Droughts and Wildfires Be Dammed: how beavers help build landscape-scale climate resilience
Beaver-based restoration is gaining popularity as a low‐tech, low‐cost strategy to build climate resiliency at the landscape scale. Beavers slow and store water in their ponds, canals, and the surrounding soil during wet periods. During dry periods, the stored water is accessible to vegetation – effectively “irrigating” the riparian zone and keeping it green even during multiyear droughts. When wildfires ignite, especially in drought-stricken areas, the comparatively wet beaver-dammed landscapes are difficult to burn and instead can act as fire refugia. Having reliable drought and fire refugia, like those created by beavers, is of increasing importance for water quality and quantity issues and for the conservation of sensitive aquatic/semi-aquatic species (salmonids, amphibians, etc.).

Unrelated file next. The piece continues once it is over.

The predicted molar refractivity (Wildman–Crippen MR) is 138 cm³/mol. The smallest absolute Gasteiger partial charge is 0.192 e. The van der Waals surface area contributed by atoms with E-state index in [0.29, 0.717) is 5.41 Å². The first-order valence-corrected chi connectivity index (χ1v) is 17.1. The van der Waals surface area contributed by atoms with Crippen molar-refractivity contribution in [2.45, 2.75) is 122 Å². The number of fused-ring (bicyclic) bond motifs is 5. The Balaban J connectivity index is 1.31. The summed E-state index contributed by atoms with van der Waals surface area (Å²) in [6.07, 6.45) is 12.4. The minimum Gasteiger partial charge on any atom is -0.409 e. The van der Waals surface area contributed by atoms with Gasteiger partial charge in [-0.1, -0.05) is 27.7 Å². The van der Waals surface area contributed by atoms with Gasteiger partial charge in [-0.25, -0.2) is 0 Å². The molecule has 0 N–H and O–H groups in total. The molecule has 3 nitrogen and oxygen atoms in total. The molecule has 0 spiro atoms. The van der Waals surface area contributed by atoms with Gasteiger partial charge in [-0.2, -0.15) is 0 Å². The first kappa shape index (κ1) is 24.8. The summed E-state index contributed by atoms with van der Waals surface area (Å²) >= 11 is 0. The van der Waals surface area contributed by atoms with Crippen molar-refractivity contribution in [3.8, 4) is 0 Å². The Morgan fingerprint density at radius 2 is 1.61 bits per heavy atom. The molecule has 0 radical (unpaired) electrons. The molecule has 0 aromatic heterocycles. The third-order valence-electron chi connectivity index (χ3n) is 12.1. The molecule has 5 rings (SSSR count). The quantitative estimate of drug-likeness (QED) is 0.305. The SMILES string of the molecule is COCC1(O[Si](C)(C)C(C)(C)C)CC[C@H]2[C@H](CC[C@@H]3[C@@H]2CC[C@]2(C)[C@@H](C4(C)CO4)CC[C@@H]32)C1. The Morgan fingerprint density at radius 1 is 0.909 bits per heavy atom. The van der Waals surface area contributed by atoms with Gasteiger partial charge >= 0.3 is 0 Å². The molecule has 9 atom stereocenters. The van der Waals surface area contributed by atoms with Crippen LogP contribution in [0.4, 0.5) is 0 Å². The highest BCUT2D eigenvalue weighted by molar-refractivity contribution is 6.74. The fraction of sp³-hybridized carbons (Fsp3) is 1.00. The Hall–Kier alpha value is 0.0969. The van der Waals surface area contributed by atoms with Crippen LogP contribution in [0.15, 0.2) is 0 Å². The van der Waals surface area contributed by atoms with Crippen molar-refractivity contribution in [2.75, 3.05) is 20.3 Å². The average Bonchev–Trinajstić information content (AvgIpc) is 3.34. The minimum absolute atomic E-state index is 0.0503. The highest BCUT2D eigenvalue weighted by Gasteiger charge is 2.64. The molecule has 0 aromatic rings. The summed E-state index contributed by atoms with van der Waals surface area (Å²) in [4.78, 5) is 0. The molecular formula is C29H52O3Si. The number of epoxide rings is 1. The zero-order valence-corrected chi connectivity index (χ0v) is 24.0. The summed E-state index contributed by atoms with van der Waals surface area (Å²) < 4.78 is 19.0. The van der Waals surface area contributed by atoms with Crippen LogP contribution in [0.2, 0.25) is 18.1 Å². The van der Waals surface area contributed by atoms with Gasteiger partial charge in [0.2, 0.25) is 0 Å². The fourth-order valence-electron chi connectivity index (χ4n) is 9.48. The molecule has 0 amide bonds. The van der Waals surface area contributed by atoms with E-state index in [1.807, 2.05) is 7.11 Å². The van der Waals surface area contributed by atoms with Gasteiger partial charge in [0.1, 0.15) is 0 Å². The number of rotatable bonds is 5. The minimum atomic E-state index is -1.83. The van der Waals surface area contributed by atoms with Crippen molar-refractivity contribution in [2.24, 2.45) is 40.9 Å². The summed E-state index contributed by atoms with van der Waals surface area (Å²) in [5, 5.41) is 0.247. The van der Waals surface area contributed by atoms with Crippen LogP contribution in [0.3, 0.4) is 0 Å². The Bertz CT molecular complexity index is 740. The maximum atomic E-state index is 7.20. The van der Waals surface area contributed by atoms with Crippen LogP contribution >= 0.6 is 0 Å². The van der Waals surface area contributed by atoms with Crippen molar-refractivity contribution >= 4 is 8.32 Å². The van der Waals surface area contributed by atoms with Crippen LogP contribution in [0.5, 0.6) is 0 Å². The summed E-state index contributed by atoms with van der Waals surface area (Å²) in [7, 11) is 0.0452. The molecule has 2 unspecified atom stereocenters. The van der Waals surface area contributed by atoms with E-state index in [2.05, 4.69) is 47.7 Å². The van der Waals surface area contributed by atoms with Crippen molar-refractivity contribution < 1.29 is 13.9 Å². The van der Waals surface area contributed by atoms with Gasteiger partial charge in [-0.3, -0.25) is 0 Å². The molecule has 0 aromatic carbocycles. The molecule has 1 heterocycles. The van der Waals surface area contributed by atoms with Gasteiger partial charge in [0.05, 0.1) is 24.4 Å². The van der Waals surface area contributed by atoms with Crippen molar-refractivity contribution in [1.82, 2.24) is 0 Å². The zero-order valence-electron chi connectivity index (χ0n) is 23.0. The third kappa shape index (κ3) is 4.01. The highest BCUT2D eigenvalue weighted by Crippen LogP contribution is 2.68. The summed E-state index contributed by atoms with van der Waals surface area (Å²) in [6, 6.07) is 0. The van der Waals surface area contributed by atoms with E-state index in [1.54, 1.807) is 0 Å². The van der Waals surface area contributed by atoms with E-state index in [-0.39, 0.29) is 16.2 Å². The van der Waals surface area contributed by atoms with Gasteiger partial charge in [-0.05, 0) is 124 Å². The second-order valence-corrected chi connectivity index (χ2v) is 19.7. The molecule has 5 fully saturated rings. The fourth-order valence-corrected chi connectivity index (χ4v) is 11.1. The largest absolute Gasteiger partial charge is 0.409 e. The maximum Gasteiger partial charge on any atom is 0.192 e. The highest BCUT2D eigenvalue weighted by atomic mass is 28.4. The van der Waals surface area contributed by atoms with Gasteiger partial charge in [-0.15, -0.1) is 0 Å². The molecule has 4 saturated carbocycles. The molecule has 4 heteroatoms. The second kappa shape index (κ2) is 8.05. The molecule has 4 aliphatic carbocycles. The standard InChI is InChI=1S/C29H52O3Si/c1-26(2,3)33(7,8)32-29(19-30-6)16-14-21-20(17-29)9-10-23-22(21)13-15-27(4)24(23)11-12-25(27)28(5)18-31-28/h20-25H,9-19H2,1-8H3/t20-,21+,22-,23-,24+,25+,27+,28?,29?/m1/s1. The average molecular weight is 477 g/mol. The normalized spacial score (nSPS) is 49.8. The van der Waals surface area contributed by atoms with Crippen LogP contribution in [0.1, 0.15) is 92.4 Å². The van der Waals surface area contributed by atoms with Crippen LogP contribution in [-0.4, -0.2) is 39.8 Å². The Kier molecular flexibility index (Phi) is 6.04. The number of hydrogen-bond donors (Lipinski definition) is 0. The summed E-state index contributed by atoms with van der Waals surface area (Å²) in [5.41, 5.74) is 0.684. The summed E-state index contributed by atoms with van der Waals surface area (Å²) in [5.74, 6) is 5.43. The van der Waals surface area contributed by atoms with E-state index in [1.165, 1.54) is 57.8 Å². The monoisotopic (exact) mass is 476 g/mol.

Presenter: Dr. Emily Fairfax, Assistant Professor of Environmental Science and Resource Management at California State University Channel Islands